to the boat at an early age.
“After years of fishing on the banks,
I had to figure out how to get out to the
middle of the pond. The only way to
get out there was by boat,” he recalls. “I
found this beat-up aluminum jon boat
on the side of the road. After fixing it up,
I was able to get out to those areas where
I could fish. At that point, I was addicted
to boats.” Back then he didn’t even have a
motor – just paddles. During his sophomore year in high school, a buddy invited
him to fish offshore, which turned into
“His boat had triple outboards – the
fastest boat I’d ever been on. So now,
I had a need for that power and speed,”
he says, adding, “And we had a hell of
a day of fishing, caught sailfish and
dolphinfish [mahi-mahi]. It just kind of
took off from there.” He hung around
tackle shops, picking up tips like learning how to rig his own bait, and followed his passion.
Pro athletes have down time between
seasons, during which Young estimates
he fishes five or six days a week. “I know,
it’s bad,” he laughs. Even if he’s not on a
boat, he still fishes the banks, and now
he’s teaching his young sons, hoping to
pass on his passion.
“My boys love boats as much as I do,
but I feel there’s a need to show them
how to fish from the bank, so they can
fish when I’m away,” he says. “I teach
them the techniques – the tricks of the
trade – to be successful.”
The NFL season is legendary for
its demanding grind, from off-season
workouts, to training camp and exhibi-
tion games, to the fast-moving 17-week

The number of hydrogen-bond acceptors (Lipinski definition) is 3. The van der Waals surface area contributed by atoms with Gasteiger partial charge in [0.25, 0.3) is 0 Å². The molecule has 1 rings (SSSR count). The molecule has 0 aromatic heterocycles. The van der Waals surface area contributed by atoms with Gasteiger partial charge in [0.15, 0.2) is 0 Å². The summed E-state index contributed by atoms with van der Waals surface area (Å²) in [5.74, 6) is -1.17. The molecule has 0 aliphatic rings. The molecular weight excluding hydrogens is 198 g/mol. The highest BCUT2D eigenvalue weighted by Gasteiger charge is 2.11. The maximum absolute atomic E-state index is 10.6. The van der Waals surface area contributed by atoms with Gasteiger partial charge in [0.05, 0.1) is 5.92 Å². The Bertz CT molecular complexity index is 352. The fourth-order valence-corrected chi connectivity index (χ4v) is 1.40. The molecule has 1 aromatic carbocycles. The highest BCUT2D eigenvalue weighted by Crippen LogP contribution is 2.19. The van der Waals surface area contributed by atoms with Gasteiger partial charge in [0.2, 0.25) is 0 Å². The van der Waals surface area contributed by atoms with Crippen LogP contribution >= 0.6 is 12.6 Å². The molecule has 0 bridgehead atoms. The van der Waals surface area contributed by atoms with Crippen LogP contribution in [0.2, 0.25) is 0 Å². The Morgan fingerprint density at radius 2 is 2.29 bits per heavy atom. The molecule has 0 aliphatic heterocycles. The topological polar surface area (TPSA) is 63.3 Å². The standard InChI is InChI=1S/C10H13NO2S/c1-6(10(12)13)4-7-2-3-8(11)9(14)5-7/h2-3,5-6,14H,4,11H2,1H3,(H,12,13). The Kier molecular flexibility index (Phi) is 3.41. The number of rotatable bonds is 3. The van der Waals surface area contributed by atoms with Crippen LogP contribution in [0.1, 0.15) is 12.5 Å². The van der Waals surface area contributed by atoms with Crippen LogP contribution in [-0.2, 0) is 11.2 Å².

season. Does he at least put the rod away
during that summer and fall stretch?
“Not a chance. If I can get two days
of fishing a week, that’s good,” he says.
Football players are known for their personalized celebrations. Not surprisingly,
when the 6-foot-4-inch, 258-pound linebacker sacks a quarterback, he celebrates
the tackle by casting an imaginary fishing
rod toward the end zone and reeling it in.
The last couple of years, Young says
he’s been chasing swordfish. He says he
loves the long fight required to work the
massive fish through hundreds of feet
“The thing about swordfishing is
you go out there looking for a nib-
ble. Sometimes it comes in five min-
utes, sometimes 30, sometimes it never
comes,” he says. “But there’s nothing like
the feeling of a nibble.”
When pressed, he admits he some-
times takes the family for a day cruise.
“It’s something that I can’t describe.
It’s a rush and sense of relaxation all at
once,” he says of time on the water. “I
can’t explain the feeling I get from it. It’s
like a drug for me, and I have to have
it.” His cruises comes with a disclaimer,
however: “If I decide to go out just for a
cruise, I have to have a rod on board for
that ‘just-in-case’ factor.”
IT’S SOMETHING THAT
I CAN’T DESCRIBE. IT’S
A RUSH AND SENSE OF
RELAXATION ALL AT ONCE
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